Projects completed with our 2011 EPA grant
In 2011 the Portland Brownfield Program received grant funding from the U.S. Environmental Protection Agency to perform environmental site assessments on properties with possible contamination. Funded projects demonstrated financial need and community benefit. Here’s a quick look at all 22 of the projects we were able to support with our 2011-2014 EPA Assessment Grant.
#1 The Former Ellis Dry Cleaner – N Williams Avenue
This former dry cleaner with known PCE contamination has found new owners who are tackling the historic contamination in partnership with Oregon Department of Environmental Quality (DEQ). Grant funds assisted with a Prospective Purchaser Agreement that enabled the sale and start of cleanup.
#2 The Knauls Property – NE MLK Jr. Boulelvard
The Brownfield Program provided financial assistance for a Phase II environmental site assessment on a vacant lot along MLK Jr. Boulevard. The Phase II revealed that small amounts of contamination were well below levels that would prevent commercial development. The property owner, a well-known community leader and small business owner, will now be able to lease the space.
#3 Dharma Rain Zen Center – NE 82nd Avenue
Staff from the Dharma Rain Zen Center contacted the Brownfield Program for technical and financial assistance before purchasing this former landfill. Grants provided funding for assessment and for a Prospective Purchaser Agreement with DEQ to plan for appropriate site maintenance. With additional funding from our Revolving Loan Fund, the Brownfield Program is continuing assistance with site cleanup. Construction is now underway on a new campus for the Dharma Rain Buddhist community.
#4 Campbell Dry Cleaner – N Russell Street
The owner of this property has been working with DEQ to address PCE contamination found on site due to its past use as a dry cleaner. The Brownfield Program helped fund the additional assessments needed for cleanup planning, as well as the DEQ oversight fees for the Voluntary Cleanup Program. Cleanup planning is currently in progress.
#5 Oliver Garden – East Portland
#6 CLC Garden – East Portland
Portland Parks & Recreation recently completed two new community gardens on school grounds in the Centennial neighborhood in East Portland: the Oliver-Parklane and Centennial Park gardens. The Brownfield Program funded assessment for both sites, which found that the soil was safe for gardening.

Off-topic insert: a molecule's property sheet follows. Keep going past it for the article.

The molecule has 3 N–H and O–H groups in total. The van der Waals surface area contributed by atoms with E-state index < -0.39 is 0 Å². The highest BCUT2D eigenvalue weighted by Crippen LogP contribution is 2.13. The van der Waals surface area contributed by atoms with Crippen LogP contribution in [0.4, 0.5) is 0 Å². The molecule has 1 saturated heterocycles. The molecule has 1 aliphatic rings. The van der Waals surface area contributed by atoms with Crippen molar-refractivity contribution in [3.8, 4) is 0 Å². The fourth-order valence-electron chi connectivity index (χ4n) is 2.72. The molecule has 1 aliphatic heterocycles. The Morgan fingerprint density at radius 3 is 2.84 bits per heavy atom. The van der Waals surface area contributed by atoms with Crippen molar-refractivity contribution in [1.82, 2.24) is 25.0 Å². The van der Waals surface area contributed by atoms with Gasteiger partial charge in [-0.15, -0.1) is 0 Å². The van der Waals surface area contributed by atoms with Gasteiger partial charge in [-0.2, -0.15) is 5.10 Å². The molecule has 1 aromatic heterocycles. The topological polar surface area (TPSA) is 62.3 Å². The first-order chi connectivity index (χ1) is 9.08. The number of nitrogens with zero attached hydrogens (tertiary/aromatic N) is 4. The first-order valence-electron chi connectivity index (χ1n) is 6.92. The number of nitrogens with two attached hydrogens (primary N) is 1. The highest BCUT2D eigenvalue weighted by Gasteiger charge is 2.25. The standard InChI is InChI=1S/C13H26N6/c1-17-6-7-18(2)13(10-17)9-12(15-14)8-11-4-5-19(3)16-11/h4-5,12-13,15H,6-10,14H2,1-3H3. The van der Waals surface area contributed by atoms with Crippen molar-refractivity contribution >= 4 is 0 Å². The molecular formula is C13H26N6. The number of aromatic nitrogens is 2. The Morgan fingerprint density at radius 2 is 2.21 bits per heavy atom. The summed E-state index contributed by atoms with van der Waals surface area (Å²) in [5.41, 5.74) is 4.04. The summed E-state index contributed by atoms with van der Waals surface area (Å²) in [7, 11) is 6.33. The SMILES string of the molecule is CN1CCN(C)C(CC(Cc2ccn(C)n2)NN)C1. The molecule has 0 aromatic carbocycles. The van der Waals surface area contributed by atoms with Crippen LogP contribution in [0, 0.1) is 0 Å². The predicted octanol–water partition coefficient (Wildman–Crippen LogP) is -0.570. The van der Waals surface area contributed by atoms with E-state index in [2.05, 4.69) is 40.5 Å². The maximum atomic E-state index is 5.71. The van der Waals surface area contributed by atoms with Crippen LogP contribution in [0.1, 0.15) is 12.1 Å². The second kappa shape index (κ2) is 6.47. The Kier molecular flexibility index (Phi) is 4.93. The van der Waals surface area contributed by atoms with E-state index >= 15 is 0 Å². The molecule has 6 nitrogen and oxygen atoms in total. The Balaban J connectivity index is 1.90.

#7 Adaptive Development – N Vancouver Avenue
Some initial soil tests on this property revealed high levels of petroleum contaminants in the soil. Needing additional testing, the property owner contacted the Brownfield Program for assistance. We were able to help fund a full Phase II assessment to determine a plan for appropriate cleanup. Future plans for this site include mixed-use development.
#8 Whitaker Farm-to-School – NE Killingsworth Street
The Brownfield Program provided environmental site assessment to determine if this land would be suitable for small scale agriculture. Though the site was found to be safe for growing, the plan to utilize the land for a farm-to-school program did not move forward. Future development plans include recreational space with soccer fields.
#9 East Portland Gas Works – SE MLK Jr. Boulelvard
Until DEQ contacted this property owner expressing concerns about potential contamination from past uses, he was unaware that the property had been part of a gas works facility. The Brownfield Program provided assistance for site assessment and Voluntary Cleanup Program oversight. No contamination was found and the property received a No Further Action letter.
#10 Prescott Gallery – NE Prescott Street
Prospective purchasers contacted the Brownfield Program for technical and financial assistance on this former auto repair shop. No contamination was found and now the space has been reimagined as an artisan leather workshop.
#11 PCRI – N. Russell Street
PCRI, nonprofit owner of this affordable housing apartment building, needed help addressing an old underground heating oil tank on the property. The Brownfield Program funded soil tests that found no evidence of leaking petroleum. PCRI decommissioned the tank in place, vacuuming out its contents and filling it with cement.
#12 Nath Property – NE Killingsworth Street